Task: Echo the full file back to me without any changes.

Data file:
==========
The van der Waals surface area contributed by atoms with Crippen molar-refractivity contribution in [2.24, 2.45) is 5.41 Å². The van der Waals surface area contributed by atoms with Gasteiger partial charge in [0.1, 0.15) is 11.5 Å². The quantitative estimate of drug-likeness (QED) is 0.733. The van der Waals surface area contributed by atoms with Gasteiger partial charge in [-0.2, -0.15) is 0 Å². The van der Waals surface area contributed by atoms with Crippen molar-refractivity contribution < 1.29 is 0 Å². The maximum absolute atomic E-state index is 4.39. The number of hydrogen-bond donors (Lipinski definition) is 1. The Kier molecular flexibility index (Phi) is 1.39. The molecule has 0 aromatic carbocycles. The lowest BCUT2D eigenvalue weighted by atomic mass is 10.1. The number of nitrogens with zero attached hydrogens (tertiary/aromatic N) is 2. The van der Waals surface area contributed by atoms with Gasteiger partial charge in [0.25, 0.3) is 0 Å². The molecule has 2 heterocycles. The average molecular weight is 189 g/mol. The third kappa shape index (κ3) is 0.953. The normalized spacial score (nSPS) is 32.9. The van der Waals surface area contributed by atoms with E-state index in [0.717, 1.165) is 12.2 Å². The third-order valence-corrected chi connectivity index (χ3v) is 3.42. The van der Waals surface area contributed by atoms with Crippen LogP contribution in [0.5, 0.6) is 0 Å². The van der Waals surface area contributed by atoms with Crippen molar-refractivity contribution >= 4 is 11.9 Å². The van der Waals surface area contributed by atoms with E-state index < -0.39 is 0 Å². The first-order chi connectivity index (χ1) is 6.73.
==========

The van der Waals surface area contributed by atoms with Crippen molar-refractivity contribution in [2.24, 2.45) is 5.41 Å². The van der Waals surface area contributed by atoms with Gasteiger partial charge in [0.1, 0.15) is 11.5 Å². The quantitative estimate of drug-likeness (QED) is 0.733. The van der Waals surface area contributed by atoms with Gasteiger partial charge in [-0.2, -0.15) is 0 Å². The van der Waals surface area contributed by atoms with Crippen molar-refractivity contribution < 1.29 is 0 Å². The maximum absolute atomic E-state index is 4.39. The number of hydrogen-bond donors (Lipinski definition) is 1. The Kier molecular flexibility index (Phi) is 1.39. The molecule has 0 aromatic carbocycles. The lowest BCUT2D eigenvalue weighted by atomic mass is 10.1. The number of nitrogens with zero attached hydrogens (tertiary/aromatic N) is 2. The van der Waals surface area contributed by atoms with Gasteiger partial charge in [0.25, 0.3) is 0 Å². The molecule has 2 heterocycles. The average molecular weight is 189 g/mol. The third kappa shape index (κ3) is 0.953. The normalized spacial score (nSPS) is 32.9. The van der Waals surface area contributed by atoms with E-state index in [0.717, 1.165) is 12.2 Å². The third-order valence-corrected chi connectivity index (χ3v) is 3.42. The van der Waals surface area contributed by atoms with Crippen LogP contribution in [0.5, 0.6) is 0 Å². The van der Waals surface area contributed by atoms with Crippen molar-refractivity contribution >= 4 is 11.9 Å². The van der Waals surface area contributed by atoms with E-state index < -0.39 is 0 Å². The first-order chi connectivity index (χ1) is 6.73.